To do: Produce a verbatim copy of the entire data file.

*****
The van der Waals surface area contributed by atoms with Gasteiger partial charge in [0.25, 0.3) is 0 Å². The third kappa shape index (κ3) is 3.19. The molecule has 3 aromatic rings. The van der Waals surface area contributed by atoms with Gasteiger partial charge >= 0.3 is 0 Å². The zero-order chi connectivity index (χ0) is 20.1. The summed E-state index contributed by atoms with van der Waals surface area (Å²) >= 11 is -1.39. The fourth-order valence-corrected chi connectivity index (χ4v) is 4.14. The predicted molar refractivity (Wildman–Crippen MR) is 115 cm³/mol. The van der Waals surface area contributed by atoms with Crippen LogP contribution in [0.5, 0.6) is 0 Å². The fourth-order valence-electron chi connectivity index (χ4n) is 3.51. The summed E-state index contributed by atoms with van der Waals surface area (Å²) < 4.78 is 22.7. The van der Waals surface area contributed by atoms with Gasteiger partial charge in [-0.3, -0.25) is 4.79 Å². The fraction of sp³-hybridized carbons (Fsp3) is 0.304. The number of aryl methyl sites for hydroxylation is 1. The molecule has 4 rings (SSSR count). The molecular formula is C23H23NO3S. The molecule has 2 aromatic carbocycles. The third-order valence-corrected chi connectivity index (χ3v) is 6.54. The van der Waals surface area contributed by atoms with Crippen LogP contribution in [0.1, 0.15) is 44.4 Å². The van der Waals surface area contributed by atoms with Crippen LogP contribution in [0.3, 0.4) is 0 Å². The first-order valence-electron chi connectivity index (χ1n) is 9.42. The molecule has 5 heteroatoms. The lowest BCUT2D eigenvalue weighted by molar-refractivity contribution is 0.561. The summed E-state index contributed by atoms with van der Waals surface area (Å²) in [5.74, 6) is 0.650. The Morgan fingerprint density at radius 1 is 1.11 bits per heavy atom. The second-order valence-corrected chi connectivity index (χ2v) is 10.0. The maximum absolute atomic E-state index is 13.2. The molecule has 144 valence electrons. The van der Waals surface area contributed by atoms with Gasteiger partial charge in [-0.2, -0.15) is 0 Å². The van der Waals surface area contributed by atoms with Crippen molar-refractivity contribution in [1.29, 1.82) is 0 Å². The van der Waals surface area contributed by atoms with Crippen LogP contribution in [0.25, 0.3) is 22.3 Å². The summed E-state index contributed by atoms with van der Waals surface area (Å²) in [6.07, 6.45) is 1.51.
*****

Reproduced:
The van der Waals surface area contributed by atoms with Gasteiger partial charge in [0.25, 0.3) is 0 Å². The third kappa shape index (κ3) is 3.19. The molecule has 3 aromatic rings. The van der Waals surface area contributed by atoms with Gasteiger partial charge >= 0.3 is 0 Å². The zero-order chi connectivity index (χ0) is 20.1. The summed E-state index contributed by atoms with van der Waals surface area (Å²) >= 11 is -1.39. The fourth-order valence-corrected chi connectivity index (χ4v) is 4.14. The predicted molar refractivity (Wildman–Crippen MR) is 115 cm³/mol. The van der Waals surface area contributed by atoms with Crippen LogP contribution in [0.5, 0.6) is 0 Å². The fourth-order valence-electron chi connectivity index (χ4n) is 3.51. The summed E-state index contributed by atoms with van der Waals surface area (Å²) < 4.78 is 22.7. The van der Waals surface area contributed by atoms with Gasteiger partial charge in [-0.3, -0.25) is 4.79 Å². The fraction of sp³-hybridized carbons (Fsp3) is 0.304. The number of aryl methyl sites for hydroxylation is 1. The molecule has 4 rings (SSSR count). The molecular formula is C23H23NO3S. The molecule has 2 aromatic carbocycles. The third-order valence-corrected chi connectivity index (χ3v) is 6.54. The van der Waals surface area contributed by atoms with Crippen LogP contribution in [0.1, 0.15) is 44.4 Å². The van der Waals surface area contributed by atoms with Crippen LogP contribution in [0.3, 0.4) is 0 Å². The first-order valence-electron chi connectivity index (χ1n) is 9.42. The molecule has 5 heteroatoms. The lowest BCUT2D eigenvalue weighted by molar-refractivity contribution is 0.561. The summed E-state index contributed by atoms with van der Waals surface area (Å²) in [5.74, 6) is 0.650. The Morgan fingerprint density at radius 1 is 1.11 bits per heavy atom. The second-order valence-corrected chi connectivity index (χ2v) is 10.0. The maximum absolute atomic E-state index is 13.2. The molecule has 144 valence electrons. The van der Waals surface area contributed by atoms with Gasteiger partial charge in [-0.2, -0.15) is 0 Å². The van der Waals surface area contributed by atoms with Crippen molar-refractivity contribution in [1.29, 1.82) is 0 Å². The van der Waals surface area contributed by atoms with Crippen LogP contribution in [0.25, 0.3) is 22.3 Å². The summed E-state index contributed by atoms with van der Waals surface area (Å²) in [6.07, 6.45) is 1.51.